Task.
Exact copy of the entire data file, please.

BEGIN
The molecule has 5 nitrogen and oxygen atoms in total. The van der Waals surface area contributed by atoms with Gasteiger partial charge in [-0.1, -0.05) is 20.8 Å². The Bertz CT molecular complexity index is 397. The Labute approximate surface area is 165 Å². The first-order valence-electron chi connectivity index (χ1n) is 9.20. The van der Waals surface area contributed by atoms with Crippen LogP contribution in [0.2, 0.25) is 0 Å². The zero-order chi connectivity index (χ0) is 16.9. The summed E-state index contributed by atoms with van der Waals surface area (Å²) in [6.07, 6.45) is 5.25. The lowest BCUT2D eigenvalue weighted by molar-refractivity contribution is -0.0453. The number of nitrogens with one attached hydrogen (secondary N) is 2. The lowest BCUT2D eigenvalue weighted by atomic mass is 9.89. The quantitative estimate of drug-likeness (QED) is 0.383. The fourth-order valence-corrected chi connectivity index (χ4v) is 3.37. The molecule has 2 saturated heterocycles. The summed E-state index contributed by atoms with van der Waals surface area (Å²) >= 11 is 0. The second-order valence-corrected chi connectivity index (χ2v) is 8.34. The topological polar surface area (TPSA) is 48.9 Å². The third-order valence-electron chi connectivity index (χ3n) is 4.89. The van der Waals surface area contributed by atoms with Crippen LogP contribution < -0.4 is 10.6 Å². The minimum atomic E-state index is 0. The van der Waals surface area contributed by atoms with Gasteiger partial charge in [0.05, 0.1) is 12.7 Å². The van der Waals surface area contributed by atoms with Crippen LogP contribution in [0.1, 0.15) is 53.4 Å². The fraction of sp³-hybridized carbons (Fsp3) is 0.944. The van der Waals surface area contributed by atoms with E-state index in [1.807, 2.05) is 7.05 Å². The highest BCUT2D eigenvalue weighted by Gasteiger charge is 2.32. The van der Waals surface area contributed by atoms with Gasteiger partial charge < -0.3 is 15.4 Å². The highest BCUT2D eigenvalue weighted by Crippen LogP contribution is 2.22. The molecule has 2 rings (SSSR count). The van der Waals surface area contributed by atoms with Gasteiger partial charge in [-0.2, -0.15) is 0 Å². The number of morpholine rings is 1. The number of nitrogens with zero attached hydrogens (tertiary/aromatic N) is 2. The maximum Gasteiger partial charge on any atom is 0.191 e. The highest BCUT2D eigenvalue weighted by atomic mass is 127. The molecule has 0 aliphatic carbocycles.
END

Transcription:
The molecule has 5 nitrogen and oxygen atoms in total. The van der Waals surface area contributed by atoms with Gasteiger partial charge in [-0.1, -0.05) is 20.8 Å². The Bertz CT molecular complexity index is 397. The Labute approximate surface area is 165 Å². The first-order valence-electron chi connectivity index (χ1n) is 9.20. The van der Waals surface area contributed by atoms with Crippen LogP contribution in [0.2, 0.25) is 0 Å². The zero-order chi connectivity index (χ0) is 16.9. The summed E-state index contributed by atoms with van der Waals surface area (Å²) in [6.07, 6.45) is 5.25. The lowest BCUT2D eigenvalue weighted by molar-refractivity contribution is -0.0453. The number of nitrogens with one attached hydrogen (secondary N) is 2. The lowest BCUT2D eigenvalue weighted by atomic mass is 9.89. The quantitative estimate of drug-likeness (QED) is 0.383. The fourth-order valence-corrected chi connectivity index (χ4v) is 3.37. The molecule has 2 saturated heterocycles. The summed E-state index contributed by atoms with van der Waals surface area (Å²) >= 11 is 0. The second-order valence-corrected chi connectivity index (χ2v) is 8.34. The topological polar surface area (TPSA) is 48.9 Å². The third-order valence-electron chi connectivity index (χ3n) is 4.89. The van der Waals surface area contributed by atoms with Crippen LogP contribution < -0.4 is 10.6 Å². The minimum atomic E-state index is 0. The van der Waals surface area contributed by atoms with Gasteiger partial charge in [0.05, 0.1) is 12.7 Å². The van der Waals surface area contributed by atoms with Crippen LogP contribution in [0.1, 0.15) is 53.4 Å². The fraction of sp³-hybridized carbons (Fsp3) is 0.944. The van der Waals surface area contributed by atoms with E-state index in [1.807, 2.05) is 7.05 Å². The highest BCUT2D eigenvalue weighted by Gasteiger charge is 2.32. The van der Waals surface area contributed by atoms with Gasteiger partial charge < -0.3 is 15.4 Å². The highest BCUT2D eigenvalue weighted by Crippen LogP contribution is 2.22. The molecule has 2 rings (SSSR count). The van der Waals surface area contributed by atoms with Gasteiger partial charge in [-0.2, -0.15) is 0 Å². The number of morpholine rings is 1. The number of nitrogens with zero attached hydrogens (tertiary/aromatic N) is 2. The maximum Gasteiger partial charge on any atom is 0.191 e. The highest BCUT2D eigenvalue weighted by atomic mass is 127. The molecule has 0 aliphatic carbocycles.